Wuhan diary intensifies tussle for control of virus narrative

The English publication of a Chinese writer’s account of the early days of the coronavirus outbreak in Wuhan has stoked a fierce debate over what happened in the city where the pandemic began.

Wuhan-based novelist Fang Fang was thrust into the national spotlight in January when she began to publish an online diary of her city being overwhelmed by the virus.

For many in China, her entries, written in direct yet restrained prose, quickly became the go-to unofficial account of events unfolding in Wuhan, capturing in real time the bungled early response of Wuhan officials and the suffering and despair that followed.

On Friday, a collection of Ms Fang’s essays and social media posts will be published in English as an ebook by HarperCollins. The work is expected to be translated into 15 languages.

Nationalist commentators responded to news of the release by accusing her of “hating the nation” and failing to highlight China’s success in containing the spread of Covid-19. Instead, they said, Ms Fang cast events as a mistake of historic proportions.

On Tuesday, Zhang Boli, a traditional Chinese medicine expert involved in Wuhan’s quarantine response, accused Ms Fang of being among a “small number of intellectuals who spread distorted values during the outbreak”.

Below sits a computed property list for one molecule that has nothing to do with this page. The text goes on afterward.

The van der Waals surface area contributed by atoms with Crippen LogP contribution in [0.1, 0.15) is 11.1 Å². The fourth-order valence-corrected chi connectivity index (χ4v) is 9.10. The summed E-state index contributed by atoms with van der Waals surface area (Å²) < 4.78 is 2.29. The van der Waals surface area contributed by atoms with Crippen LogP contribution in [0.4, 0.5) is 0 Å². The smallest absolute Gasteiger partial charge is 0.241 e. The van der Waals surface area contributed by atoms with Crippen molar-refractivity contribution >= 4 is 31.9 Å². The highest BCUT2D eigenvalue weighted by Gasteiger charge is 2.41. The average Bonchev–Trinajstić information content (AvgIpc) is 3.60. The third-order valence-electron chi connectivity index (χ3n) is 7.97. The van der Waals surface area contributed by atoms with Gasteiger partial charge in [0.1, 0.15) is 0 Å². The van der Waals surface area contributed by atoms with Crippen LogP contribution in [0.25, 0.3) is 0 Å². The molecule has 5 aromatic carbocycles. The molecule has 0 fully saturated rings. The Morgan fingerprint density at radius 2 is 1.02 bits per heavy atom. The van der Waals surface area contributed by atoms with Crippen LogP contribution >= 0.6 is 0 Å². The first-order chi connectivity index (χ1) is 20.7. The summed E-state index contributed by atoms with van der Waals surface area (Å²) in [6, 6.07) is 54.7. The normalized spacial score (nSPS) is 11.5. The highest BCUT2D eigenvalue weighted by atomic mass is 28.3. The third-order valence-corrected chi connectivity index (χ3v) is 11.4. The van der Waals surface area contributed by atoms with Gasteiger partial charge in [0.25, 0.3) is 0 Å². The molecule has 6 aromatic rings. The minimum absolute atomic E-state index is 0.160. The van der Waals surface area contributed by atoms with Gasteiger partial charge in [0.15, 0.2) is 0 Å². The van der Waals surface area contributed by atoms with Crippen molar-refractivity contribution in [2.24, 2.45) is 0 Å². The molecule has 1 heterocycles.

The backlash against Ms Fang began in earnest in March, after she responded to a letter from a high school student who questioned the accuracy of her accounts and asked her to have more “positive energy”.

Ms Fang wrote in response that the student was repeating the mistakes she had made during her childhood in the Cultural Revolution: believing everything she was taught.

Yaqiu Wang, China researcher at Human Rights Watch, said it had become easier for critical intellectuals to fall foul of grassroots nationalism in China.

“Criticism used to come because someone was said to make China look bad or poor. Now it’s that you did not praise China’s response enough,” she said.

Ms Fang’s opponents have been aided by Chinese authorities, who have shown a marked intolerance for anyone challenging the official narrative of its Covid-19 response.

The first weeks of the outbreak — made worse by a failure to cancel events, a delay in warning the public and punishing doctors who tried to raise the alarm — were followed by a brief flowering of hard-hitting reporting, critical online commentary and citizen journalism, mostly targeting local officials in Wuhan and the surrounding Hubei province.

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After the central government took charge of the response, that window for open criticism was slammed shut. Video bloggers who had shot footage of crowded hospitals went missing. More of Ms Fang’s posts were censored, although fans would still pass screenshots.

Liang Yanping, a Hubei university professor who supported Ms Fang on social media, was placed under investigation last month after critics combed his internet history and reported him for making “inappropriate remarks” about the country.

“People think that they need to protect Chinese society from instability or to improve its international image, but this goal should not preclude people being critical,” David Zhang, a Beijing-based lawyer, said. “If there is only one voice, then that’s definitely a bad thing.”

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